Tuesday, February 26, 2013

Standing Desk, 4 months in review


First off, I want to say that I was the first person in Rockfish to get a standing desk. There has been some conjecture, but I’m the clear winner.  No more discussion on that.  Anyway, it’s definitely been interesting.  There seems to be a big difference between standing for 8 hours a day vs sitting for 8 hours a day.  Weird, huh?

How I did it

How I actually constructed the standing desk is almost comically easy.  I bought two LACK tables from Ikea (7.99/ea), a shelf (1 dollar), and two brackets (like 49 cents each?).  For total of really effing cheap.  I just set them up on my desk and that’s it.  I am now better than everyone.

I drilled the brackets into the legs of one of the tables, the leftmost one, and put the shelf on it.  I also duck-taped the brackets to the leg because they are hollow and I knew that one ill-placed elbow was going to send my forehead straight to the corner of the desk. That would suck.

John, how has it been?

Thanks for asking!  It’s actually been very good.  The first week or two are the most noticeable.  You don’t get as tired after lunch.  You don’t find yourself being lazy or closing your eyes early in the morning.  You focus more.  I get more excited and exclamatory as I’m coding... I wave my arms and stomp my feet and generally irritate my deskmates much more than I did when I was slumped in my chair pretending to be awake. (Just kidding, Rockfish, I was always awake)

Secondly, it makes you a hell of a lot more sociable.  You walk around more.  You talk to your neighbors more.  You’re generally more likely to walk around to see someone else’s screen.  I don’t know about every work place, but here we often IM when we could talk.  That’s often because we’re  complaining about some bug we can’t fix and our diatribe is laced with profanity, but still.  Now I can curse from a standing position vocally.  It feels better.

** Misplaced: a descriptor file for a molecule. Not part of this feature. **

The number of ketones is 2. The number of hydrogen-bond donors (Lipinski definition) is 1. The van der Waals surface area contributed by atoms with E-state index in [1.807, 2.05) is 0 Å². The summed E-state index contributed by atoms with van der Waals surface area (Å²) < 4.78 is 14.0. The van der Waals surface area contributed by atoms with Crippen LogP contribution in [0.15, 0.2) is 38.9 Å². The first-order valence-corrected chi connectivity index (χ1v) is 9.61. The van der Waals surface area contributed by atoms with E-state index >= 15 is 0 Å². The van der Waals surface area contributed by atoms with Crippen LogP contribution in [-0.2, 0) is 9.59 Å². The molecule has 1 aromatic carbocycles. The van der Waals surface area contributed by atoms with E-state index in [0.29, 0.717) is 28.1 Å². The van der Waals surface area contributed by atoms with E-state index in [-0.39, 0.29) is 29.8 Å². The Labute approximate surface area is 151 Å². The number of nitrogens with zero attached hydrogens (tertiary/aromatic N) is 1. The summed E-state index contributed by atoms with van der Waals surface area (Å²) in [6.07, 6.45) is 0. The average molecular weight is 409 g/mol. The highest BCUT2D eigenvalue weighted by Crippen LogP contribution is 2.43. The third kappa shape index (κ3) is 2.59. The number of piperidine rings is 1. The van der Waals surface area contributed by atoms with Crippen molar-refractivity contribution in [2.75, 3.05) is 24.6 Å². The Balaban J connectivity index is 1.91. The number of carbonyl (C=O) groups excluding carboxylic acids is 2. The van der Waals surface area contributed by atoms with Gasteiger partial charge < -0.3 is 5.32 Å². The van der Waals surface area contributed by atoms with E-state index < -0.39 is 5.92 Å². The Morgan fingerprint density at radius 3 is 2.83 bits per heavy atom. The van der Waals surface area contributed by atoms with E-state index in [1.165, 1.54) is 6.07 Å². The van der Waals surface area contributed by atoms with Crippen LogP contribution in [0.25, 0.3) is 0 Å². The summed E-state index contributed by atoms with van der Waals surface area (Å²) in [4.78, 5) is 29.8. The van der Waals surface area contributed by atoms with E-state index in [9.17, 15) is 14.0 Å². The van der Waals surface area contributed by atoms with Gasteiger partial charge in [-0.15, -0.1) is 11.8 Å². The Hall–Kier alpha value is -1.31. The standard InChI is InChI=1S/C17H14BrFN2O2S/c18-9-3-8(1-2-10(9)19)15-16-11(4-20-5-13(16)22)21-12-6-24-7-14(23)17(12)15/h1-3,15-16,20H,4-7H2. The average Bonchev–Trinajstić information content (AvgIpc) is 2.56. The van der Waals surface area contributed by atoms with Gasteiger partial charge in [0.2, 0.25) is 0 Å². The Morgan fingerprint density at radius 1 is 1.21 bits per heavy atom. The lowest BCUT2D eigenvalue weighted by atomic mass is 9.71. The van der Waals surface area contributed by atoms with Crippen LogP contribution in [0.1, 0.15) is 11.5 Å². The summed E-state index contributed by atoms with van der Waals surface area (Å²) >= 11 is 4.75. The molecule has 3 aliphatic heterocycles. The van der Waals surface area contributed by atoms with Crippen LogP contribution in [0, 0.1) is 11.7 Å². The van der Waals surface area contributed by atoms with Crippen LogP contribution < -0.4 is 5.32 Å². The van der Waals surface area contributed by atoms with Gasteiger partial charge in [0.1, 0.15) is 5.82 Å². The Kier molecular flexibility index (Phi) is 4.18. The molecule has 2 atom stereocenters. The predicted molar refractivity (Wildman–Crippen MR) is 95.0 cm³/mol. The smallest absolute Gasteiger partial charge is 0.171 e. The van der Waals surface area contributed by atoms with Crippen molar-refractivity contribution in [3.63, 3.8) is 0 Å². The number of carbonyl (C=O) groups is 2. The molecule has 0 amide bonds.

Overall, it’s just been a great experience.  I’d recommend it to anyone.  I also got a tall stool that I can sit on if my knees get tired, which they do sometimes.  I also walk to work about a mile so sometimes my feet are hurting.  I do need one of those anti-fatigue pads.  But I’m too lazy after standing around all day to get my ass in the car and buy one.

Anyway, let me know what you think about standing desks!

Edit: People are saying the image of the desk is too small.  So, here is the largest one I have.  You'll also notice I bought a 'TALLASS" chair from Ikea, it was 4.99 or some such nonsense.

Thursday, February 21, 2013

Which tools should you use? Don't ask me.

These questions bug me.  Not from newbies, but from experienced developers.

Note: When I say tools, I mean anything: language, framework, IDE, OS, whatever.

Stop worrying so much about which tool you think is going to be the best for any given project.  It’s ridiculous.  Just pick something and use it.  If you love it, that’s awesome, keep using it.  If you don’t love it, stop using it and try something else.  These spirited debates are always kind of funny to read, but they are completely impractical and pointless.  Someone is always going to think that Rails is for posers (I think that), and that Django is for solid devs (this is actually a fact, not an opinion). 

Why the hell do you care what I think?